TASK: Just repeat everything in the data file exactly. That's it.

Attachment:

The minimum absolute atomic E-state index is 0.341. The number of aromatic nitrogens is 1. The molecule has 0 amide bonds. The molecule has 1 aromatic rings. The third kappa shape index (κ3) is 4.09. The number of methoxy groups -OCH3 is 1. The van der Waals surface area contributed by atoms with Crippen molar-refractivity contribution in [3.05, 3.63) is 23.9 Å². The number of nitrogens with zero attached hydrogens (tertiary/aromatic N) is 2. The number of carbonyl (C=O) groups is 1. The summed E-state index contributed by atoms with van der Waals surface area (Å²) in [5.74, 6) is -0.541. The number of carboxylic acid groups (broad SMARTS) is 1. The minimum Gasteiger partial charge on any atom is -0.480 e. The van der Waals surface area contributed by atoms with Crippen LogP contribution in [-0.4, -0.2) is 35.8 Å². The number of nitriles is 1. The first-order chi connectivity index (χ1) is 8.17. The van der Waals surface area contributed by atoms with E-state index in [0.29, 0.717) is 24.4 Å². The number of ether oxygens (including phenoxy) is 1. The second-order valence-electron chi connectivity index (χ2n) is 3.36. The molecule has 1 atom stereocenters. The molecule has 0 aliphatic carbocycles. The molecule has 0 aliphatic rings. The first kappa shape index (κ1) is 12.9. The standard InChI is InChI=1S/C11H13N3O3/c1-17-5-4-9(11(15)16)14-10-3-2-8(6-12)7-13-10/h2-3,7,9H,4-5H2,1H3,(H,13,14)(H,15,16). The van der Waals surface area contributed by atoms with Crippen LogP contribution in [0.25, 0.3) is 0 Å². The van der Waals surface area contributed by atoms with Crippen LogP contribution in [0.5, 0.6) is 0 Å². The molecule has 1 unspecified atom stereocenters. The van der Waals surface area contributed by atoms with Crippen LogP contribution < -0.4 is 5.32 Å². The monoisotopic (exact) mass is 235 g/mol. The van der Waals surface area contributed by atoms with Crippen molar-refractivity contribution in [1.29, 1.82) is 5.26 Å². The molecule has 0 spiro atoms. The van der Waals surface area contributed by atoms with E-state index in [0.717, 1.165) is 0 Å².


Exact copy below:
The minimum absolute atomic E-state index is 0.341. The number of aromatic nitrogens is 1. The molecule has 0 amide bonds. The molecule has 1 aromatic rings. The third kappa shape index (κ3) is 4.09. The number of methoxy groups -OCH3 is 1. The van der Waals surface area contributed by atoms with Crippen molar-refractivity contribution in [3.05, 3.63) is 23.9 Å². The number of nitrogens with zero attached hydrogens (tertiary/aromatic N) is 2. The number of carbonyl (C=O) groups is 1. The summed E-state index contributed by atoms with van der Waals surface area (Å²) in [5.74, 6) is -0.541. The number of carboxylic acid groups (broad SMARTS) is 1. The minimum Gasteiger partial charge on any atom is -0.480 e. The van der Waals surface area contributed by atoms with Crippen LogP contribution in [-0.4, -0.2) is 35.8 Å². The number of nitriles is 1. The first-order chi connectivity index (χ1) is 8.17. The van der Waals surface area contributed by atoms with E-state index in [0.29, 0.717) is 24.4 Å². The number of ether oxygens (including phenoxy) is 1. The second-order valence-electron chi connectivity index (χ2n) is 3.36. The molecule has 1 atom stereocenters. The molecule has 0 aliphatic carbocycles. The molecule has 0 aliphatic rings. The first kappa shape index (κ1) is 12.9. The standard InChI is InChI=1S/C11H13N3O3/c1-17-5-4-9(11(15)16)14-10-3-2-8(6-12)7-13-10/h2-3,7,9H,4-5H2,1H3,(H,13,14)(H,15,16). The van der Waals surface area contributed by atoms with Crippen LogP contribution in [0.25, 0.3) is 0 Å². The van der Waals surface area contributed by atoms with Crippen LogP contribution in [0.5, 0.6) is 0 Å². The molecule has 1 unspecified atom stereocenters. The van der Waals surface area contributed by atoms with Crippen LogP contribution < -0.4 is 5.32 Å². The monoisotopic (exact) mass is 235 g/mol. The van der Waals surface area contributed by atoms with Crippen molar-refractivity contribution in [1.29, 1.82) is 5.26 Å². The molecule has 0 spiro atoms. The van der Waals surface area contributed by atoms with E-state index in [0.717, 1.165) is 0 Å².